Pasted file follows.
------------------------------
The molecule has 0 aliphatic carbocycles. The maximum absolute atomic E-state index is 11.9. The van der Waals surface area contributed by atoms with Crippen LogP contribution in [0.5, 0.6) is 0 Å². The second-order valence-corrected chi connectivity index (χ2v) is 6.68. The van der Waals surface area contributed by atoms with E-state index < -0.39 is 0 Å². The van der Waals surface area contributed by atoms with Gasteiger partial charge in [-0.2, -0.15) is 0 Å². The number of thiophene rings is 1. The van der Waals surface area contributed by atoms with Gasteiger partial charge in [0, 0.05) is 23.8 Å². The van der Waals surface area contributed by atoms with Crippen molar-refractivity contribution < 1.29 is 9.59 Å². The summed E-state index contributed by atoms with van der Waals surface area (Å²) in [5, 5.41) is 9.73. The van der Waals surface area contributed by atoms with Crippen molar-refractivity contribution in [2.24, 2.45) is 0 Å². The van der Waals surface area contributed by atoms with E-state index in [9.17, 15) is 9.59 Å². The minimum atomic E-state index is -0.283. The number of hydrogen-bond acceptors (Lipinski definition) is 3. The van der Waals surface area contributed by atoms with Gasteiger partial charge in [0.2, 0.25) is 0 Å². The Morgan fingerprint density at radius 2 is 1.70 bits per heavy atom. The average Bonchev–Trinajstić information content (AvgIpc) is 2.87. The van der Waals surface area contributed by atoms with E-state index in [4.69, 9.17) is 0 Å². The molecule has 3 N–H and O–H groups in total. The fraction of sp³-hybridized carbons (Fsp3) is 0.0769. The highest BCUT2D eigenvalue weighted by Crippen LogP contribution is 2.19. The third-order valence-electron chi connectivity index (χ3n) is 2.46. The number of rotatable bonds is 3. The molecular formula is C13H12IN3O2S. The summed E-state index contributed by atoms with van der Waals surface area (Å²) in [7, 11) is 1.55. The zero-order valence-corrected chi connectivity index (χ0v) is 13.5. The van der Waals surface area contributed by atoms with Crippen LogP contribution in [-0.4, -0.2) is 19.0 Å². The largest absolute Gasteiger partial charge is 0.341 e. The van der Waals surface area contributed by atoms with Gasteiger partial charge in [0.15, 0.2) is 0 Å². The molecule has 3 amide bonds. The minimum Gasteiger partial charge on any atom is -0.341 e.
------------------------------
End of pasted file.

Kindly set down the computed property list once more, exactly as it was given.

The molecule has 0 aliphatic carbocycles. The maximum absolute atomic E-state index is 11.9. The van der Waals surface area contributed by atoms with Crippen LogP contribution in [0.5, 0.6) is 0 Å². The second-order valence-corrected chi connectivity index (χ2v) is 6.68. The van der Waals surface area contributed by atoms with E-state index < -0.39 is 0 Å². The van der Waals surface area contributed by atoms with Gasteiger partial charge in [-0.2, -0.15) is 0 Å². The number of thiophene rings is 1. The van der Waals surface area contributed by atoms with Gasteiger partial charge in [0, 0.05) is 23.8 Å². The van der Waals surface area contributed by atoms with Crippen molar-refractivity contribution < 1.29 is 9.59 Å². The summed E-state index contributed by atoms with van der Waals surface area (Å²) in [5, 5.41) is 9.73. The van der Waals surface area contributed by atoms with Crippen molar-refractivity contribution in [2.24, 2.45) is 0 Å². The van der Waals surface area contributed by atoms with E-state index in [9.17, 15) is 9.59 Å². The minimum atomic E-state index is -0.283. The number of hydrogen-bond acceptors (Lipinski definition) is 3. The van der Waals surface area contributed by atoms with Gasteiger partial charge in [0.2, 0.25) is 0 Å². The Morgan fingerprint density at radius 2 is 1.70 bits per heavy atom. The average Bonchev–Trinajstić information content (AvgIpc) is 2.87. The van der Waals surface area contributed by atoms with E-state index in [4.69, 9.17) is 0 Å². The molecule has 3 N–H and O–H groups in total. The fraction of sp³-hybridized carbons (Fsp3) is 0.0769. The highest BCUT2D eigenvalue weighted by Crippen LogP contribution is 2.19. The third-order valence-electron chi connectivity index (χ3n) is 2.46. The number of rotatable bonds is 3. The molecular formula is C13H12IN3O2S. The summed E-state index contributed by atoms with van der Waals surface area (Å²) in [7, 11) is 1.55. The zero-order valence-corrected chi connectivity index (χ0v) is 13.5. The van der Waals surface area contributed by atoms with Crippen LogP contribution in [-0.4, -0.2) is 19.0 Å². The largest absolute Gasteiger partial charge is 0.341 e. The van der Waals surface area contributed by atoms with Gasteiger partial charge in [0.15, 0.2) is 0 Å². The molecule has 3 amide bonds. The minimum Gasteiger partial charge on any atom is -0.341 e.